Coca-Cola Pays Off Vendors to Keep Quite About Contamination
Dinesh Narayanan
Times of India
May 02, 2006

MUMBAI: MNC soft drinks maker Coca-Cola regularly pays off its vendors to keep quiet when substances such as tobacco pouches, dirt and fungus show up in its beverages, classified documents of the company's marketing arm reveal.

A confidential memo and correspondences between officials of Hindustan Coca-Cola Marketing Company in ToI's possession suggests that such substances are frequently found in its products and the practice of giving complimentary products to vendors is routine.

The December 2005 memo lists 17 shops and restaurants across the city that returned soft drinks such as Coke, Limca, Thums Up and Maaza because they contained stuff like dirt, thermocol, tobacco pouches, fungus and, on at least one occasion, a blade. The company compensated them with several crates of products worth thousands of rupees.

Consider the evidence: a Mazgaon restaurateur returned a bottle of Fanta with a pouch in it and two Maaza bottles with dirt.

In return, the company placated him with 40 cases of soft drinks worth Rs 6,000. Another restaurant in Matunga got 10 crates of soft drinks worth over Rs 2,000 for a bottle of Thums Up which had a pouch inside. One crate priced at Rs 216 contains two dozen beverage bottles.

An Andheri restaurateur in the western suburbs who has had to face angry customers about four times last year over contaminated bottles said that Coca-Cola representatives were quite insensitive to the issue.

"I do not want compensation from the company. If they cannot prevent it, they should at least tell people not to drink straight from the bottle. Instead their promotional campaigns show models gulping down cola straight from the bottle," he said.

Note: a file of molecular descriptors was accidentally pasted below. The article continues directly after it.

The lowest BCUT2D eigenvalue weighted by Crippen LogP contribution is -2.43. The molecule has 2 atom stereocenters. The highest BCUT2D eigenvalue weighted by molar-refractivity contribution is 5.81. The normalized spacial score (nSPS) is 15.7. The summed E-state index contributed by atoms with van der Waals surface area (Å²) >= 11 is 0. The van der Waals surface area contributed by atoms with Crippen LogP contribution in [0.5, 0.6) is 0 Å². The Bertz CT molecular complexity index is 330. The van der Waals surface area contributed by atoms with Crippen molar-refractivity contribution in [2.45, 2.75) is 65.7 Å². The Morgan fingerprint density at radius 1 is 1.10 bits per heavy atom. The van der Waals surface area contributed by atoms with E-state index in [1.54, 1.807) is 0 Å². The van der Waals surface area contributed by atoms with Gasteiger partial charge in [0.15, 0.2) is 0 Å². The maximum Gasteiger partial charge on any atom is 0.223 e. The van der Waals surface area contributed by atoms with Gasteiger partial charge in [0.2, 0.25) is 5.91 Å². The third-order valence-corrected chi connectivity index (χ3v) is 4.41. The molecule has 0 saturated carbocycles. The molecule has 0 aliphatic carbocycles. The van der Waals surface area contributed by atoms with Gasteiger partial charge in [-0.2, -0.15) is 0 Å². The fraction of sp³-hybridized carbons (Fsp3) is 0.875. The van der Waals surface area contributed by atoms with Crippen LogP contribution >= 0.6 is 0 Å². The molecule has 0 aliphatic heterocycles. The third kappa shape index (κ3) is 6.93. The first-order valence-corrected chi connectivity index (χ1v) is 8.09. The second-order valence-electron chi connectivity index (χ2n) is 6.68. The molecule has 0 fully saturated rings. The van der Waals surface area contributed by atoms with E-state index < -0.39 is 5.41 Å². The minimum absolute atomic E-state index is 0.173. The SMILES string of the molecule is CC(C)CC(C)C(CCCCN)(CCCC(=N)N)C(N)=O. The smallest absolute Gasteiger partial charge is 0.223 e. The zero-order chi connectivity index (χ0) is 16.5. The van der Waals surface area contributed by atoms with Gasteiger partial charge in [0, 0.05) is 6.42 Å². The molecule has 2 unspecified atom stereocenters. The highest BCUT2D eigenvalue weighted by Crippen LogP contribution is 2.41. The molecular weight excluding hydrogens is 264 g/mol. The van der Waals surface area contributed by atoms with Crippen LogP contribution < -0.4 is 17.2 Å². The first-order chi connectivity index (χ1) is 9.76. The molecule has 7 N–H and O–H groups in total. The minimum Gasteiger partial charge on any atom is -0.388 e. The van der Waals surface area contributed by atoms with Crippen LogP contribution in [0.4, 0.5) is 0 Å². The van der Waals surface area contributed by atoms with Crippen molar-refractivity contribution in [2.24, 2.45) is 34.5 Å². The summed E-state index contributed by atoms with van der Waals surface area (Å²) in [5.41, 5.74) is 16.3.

He added that e-mails to company officials go unreplied and representatives blame it on transporters and adulterators.

Coca-Cola, whose bottling plant in Plachimada village in Kerala is facing charges of polluting local water sources, admits that there were some instances when it had to replace contaminated products. However, it is not willing to admit error.

"On analysis of most cases, the products were found to be spurious. In some cases, the bottles have also been found to be tampered with," a spokesperson of Hindustan Coca-Cola Beverages wrote to TOI.

Replacing a stray faulty bottle is one thing, but routinely giving several crates of free products is quite another.

Also, the lure of free products would only encourage adulterators. "If a retailer is close to the distributor and local manager, he can get dozens of bottles of complimentary products," said a shopkeeper.

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